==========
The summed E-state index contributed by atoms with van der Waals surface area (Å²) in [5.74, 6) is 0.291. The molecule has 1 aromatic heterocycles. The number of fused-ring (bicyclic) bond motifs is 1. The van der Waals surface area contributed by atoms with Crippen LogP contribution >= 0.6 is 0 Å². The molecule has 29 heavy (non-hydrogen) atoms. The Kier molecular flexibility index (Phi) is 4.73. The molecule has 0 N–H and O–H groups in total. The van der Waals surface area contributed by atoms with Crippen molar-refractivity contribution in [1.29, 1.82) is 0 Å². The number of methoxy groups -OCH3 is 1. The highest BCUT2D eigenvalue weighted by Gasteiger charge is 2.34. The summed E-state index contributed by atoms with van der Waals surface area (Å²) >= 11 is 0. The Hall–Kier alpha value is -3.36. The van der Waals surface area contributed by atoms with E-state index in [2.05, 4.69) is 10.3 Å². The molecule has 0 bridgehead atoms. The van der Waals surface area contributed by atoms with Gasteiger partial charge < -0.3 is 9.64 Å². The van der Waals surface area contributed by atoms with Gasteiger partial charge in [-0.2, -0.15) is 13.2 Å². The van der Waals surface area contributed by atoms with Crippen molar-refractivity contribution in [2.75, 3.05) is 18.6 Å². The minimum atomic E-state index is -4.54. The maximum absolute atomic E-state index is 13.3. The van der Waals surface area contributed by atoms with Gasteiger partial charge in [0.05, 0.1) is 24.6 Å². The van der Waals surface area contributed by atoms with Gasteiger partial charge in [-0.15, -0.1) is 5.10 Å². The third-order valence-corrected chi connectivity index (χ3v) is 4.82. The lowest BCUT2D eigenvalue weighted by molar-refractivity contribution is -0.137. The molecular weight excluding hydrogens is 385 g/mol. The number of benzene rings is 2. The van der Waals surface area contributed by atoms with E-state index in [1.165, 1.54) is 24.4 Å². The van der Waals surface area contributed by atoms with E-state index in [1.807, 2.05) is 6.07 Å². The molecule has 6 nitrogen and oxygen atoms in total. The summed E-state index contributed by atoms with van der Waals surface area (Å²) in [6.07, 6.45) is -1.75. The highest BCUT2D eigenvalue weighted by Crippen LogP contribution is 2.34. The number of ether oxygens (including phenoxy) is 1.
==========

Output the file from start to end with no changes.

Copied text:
The summed E-state index contributed by atoms with van der Waals surface area (Å²) in [5.74, 6) is 0.291. The molecule has 1 aromatic heterocycles. The number of fused-ring (bicyclic) bond motifs is 1. The van der Waals surface area contributed by atoms with Crippen LogP contribution >= 0.6 is 0 Å². The molecule has 29 heavy (non-hydrogen) atoms. The Kier molecular flexibility index (Phi) is 4.73. The molecule has 0 N–H and O–H groups in total. The van der Waals surface area contributed by atoms with Crippen molar-refractivity contribution in [1.29, 1.82) is 0 Å². The number of methoxy groups -OCH3 is 1. The highest BCUT2D eigenvalue weighted by Gasteiger charge is 2.34. The summed E-state index contributed by atoms with van der Waals surface area (Å²) >= 11 is 0. The Hall–Kier alpha value is -3.36. The van der Waals surface area contributed by atoms with E-state index in [2.05, 4.69) is 10.3 Å². The molecule has 0 bridgehead atoms. The van der Waals surface area contributed by atoms with Gasteiger partial charge < -0.3 is 9.64 Å². The van der Waals surface area contributed by atoms with Gasteiger partial charge in [-0.2, -0.15) is 13.2 Å². The van der Waals surface area contributed by atoms with Crippen molar-refractivity contribution in [2.75, 3.05) is 18.6 Å². The minimum atomic E-state index is -4.54. The maximum absolute atomic E-state index is 13.3. The van der Waals surface area contributed by atoms with Gasteiger partial charge in [0.05, 0.1) is 24.6 Å². The van der Waals surface area contributed by atoms with Gasteiger partial charge in [-0.15, -0.1) is 5.10 Å². The third-order valence-corrected chi connectivity index (χ3v) is 4.82. The lowest BCUT2D eigenvalue weighted by molar-refractivity contribution is -0.137. The molecular weight excluding hydrogens is 385 g/mol. The number of benzene rings is 2. The van der Waals surface area contributed by atoms with E-state index in [1.165, 1.54) is 24.4 Å². The van der Waals surface area contributed by atoms with E-state index in [1.807, 2.05) is 6.07 Å². The molecule has 6 nitrogen and oxygen atoms in total. The summed E-state index contributed by atoms with van der Waals surface area (Å²) in [6.07, 6.45) is -1.75. The highest BCUT2D eigenvalue weighted by Crippen LogP contribution is 2.34. The number of ether oxygens (including phenoxy) is 1.